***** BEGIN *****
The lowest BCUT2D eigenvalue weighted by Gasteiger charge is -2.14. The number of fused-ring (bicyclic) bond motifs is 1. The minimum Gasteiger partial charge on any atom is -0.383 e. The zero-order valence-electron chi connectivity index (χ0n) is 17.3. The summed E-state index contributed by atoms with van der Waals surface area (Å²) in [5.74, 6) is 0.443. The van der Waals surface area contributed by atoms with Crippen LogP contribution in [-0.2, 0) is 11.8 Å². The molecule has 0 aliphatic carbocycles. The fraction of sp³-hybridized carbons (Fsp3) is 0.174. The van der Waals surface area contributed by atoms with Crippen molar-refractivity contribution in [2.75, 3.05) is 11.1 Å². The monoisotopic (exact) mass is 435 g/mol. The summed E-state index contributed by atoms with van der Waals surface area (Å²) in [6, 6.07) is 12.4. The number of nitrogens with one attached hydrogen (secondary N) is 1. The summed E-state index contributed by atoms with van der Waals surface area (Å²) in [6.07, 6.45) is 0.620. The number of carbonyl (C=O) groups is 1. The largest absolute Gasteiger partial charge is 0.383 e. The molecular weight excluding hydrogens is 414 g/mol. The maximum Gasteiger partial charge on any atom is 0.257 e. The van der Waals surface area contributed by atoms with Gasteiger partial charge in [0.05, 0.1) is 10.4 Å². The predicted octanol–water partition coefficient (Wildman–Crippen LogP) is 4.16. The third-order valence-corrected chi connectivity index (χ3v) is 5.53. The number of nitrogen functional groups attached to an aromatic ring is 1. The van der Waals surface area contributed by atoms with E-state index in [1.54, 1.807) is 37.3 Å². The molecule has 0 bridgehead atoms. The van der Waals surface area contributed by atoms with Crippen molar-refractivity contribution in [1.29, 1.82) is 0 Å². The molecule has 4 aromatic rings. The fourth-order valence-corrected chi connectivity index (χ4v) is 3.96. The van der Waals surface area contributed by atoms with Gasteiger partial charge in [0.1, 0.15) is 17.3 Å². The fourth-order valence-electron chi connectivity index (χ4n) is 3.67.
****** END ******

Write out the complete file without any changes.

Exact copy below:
The lowest BCUT2D eigenvalue weighted by Gasteiger charge is -2.14. The number of fused-ring (bicyclic) bond motifs is 1. The minimum Gasteiger partial charge on any atom is -0.383 e. The zero-order valence-electron chi connectivity index (χ0n) is 17.3. The summed E-state index contributed by atoms with van der Waals surface area (Å²) in [5.74, 6) is 0.443. The van der Waals surface area contributed by atoms with Crippen LogP contribution in [-0.2, 0) is 11.8 Å². The molecule has 0 aliphatic carbocycles. The fraction of sp³-hybridized carbons (Fsp3) is 0.174. The van der Waals surface area contributed by atoms with Crippen molar-refractivity contribution in [2.75, 3.05) is 11.1 Å². The monoisotopic (exact) mass is 435 g/mol. The summed E-state index contributed by atoms with van der Waals surface area (Å²) in [6, 6.07) is 12.4. The number of nitrogens with one attached hydrogen (secondary N) is 1. The summed E-state index contributed by atoms with van der Waals surface area (Å²) in [6.07, 6.45) is 0.620. The number of carbonyl (C=O) groups is 1. The largest absolute Gasteiger partial charge is 0.383 e. The molecular weight excluding hydrogens is 414 g/mol. The maximum Gasteiger partial charge on any atom is 0.257 e. The van der Waals surface area contributed by atoms with Gasteiger partial charge in [0.05, 0.1) is 10.4 Å². The predicted octanol–water partition coefficient (Wildman–Crippen LogP) is 4.16. The third-order valence-corrected chi connectivity index (χ3v) is 5.53. The number of nitrogen functional groups attached to an aromatic ring is 1. The van der Waals surface area contributed by atoms with E-state index in [1.54, 1.807) is 37.3 Å². The molecule has 0 bridgehead atoms. The van der Waals surface area contributed by atoms with Crippen molar-refractivity contribution in [1.29, 1.82) is 0 Å². The molecule has 4 aromatic rings. The fourth-order valence-corrected chi connectivity index (χ4v) is 3.96. The van der Waals surface area contributed by atoms with Gasteiger partial charge in [0.1, 0.15) is 17.3 Å². The fourth-order valence-electron chi connectivity index (χ4n) is 3.67.